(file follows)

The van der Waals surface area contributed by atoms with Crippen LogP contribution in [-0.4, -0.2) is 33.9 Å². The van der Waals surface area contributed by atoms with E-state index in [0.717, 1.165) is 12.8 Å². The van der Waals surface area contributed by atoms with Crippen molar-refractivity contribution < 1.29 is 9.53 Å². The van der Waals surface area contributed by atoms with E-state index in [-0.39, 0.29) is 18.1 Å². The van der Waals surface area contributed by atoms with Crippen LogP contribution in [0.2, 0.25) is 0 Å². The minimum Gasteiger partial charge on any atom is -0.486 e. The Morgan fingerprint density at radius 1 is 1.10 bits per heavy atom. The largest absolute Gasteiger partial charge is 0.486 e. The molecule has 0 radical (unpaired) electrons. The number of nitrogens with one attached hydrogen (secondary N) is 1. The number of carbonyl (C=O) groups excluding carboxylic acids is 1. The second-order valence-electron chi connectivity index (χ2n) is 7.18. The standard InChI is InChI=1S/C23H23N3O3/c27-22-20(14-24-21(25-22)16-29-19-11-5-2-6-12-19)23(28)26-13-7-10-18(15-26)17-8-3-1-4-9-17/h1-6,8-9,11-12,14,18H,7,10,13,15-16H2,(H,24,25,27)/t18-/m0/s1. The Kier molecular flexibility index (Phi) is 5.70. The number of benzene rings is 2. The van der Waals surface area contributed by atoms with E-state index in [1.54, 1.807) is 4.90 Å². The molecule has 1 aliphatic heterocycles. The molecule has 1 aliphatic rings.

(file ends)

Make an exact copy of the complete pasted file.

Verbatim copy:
The van der Waals surface area contributed by atoms with Crippen LogP contribution in [-0.4, -0.2) is 33.9 Å². The van der Waals surface area contributed by atoms with E-state index in [0.717, 1.165) is 12.8 Å². The van der Waals surface area contributed by atoms with Crippen molar-refractivity contribution < 1.29 is 9.53 Å². The van der Waals surface area contributed by atoms with E-state index in [-0.39, 0.29) is 18.1 Å². The van der Waals surface area contributed by atoms with Crippen LogP contribution in [0.2, 0.25) is 0 Å². The minimum Gasteiger partial charge on any atom is -0.486 e. The Morgan fingerprint density at radius 1 is 1.10 bits per heavy atom. The largest absolute Gasteiger partial charge is 0.486 e. The molecule has 0 radical (unpaired) electrons. The number of nitrogens with one attached hydrogen (secondary N) is 1. The number of carbonyl (C=O) groups excluding carboxylic acids is 1. The second-order valence-electron chi connectivity index (χ2n) is 7.18. The standard InChI is InChI=1S/C23H23N3O3/c27-22-20(14-24-21(25-22)16-29-19-11-5-2-6-12-19)23(28)26-13-7-10-18(15-26)17-8-3-1-4-9-17/h1-6,8-9,11-12,14,18H,7,10,13,15-16H2,(H,24,25,27)/t18-/m0/s1. The Kier molecular flexibility index (Phi) is 5.70. The number of benzene rings is 2. The van der Waals surface area contributed by atoms with E-state index in [1.54, 1.807) is 4.90 Å². The molecule has 1 aliphatic heterocycles. The molecule has 1 aliphatic rings.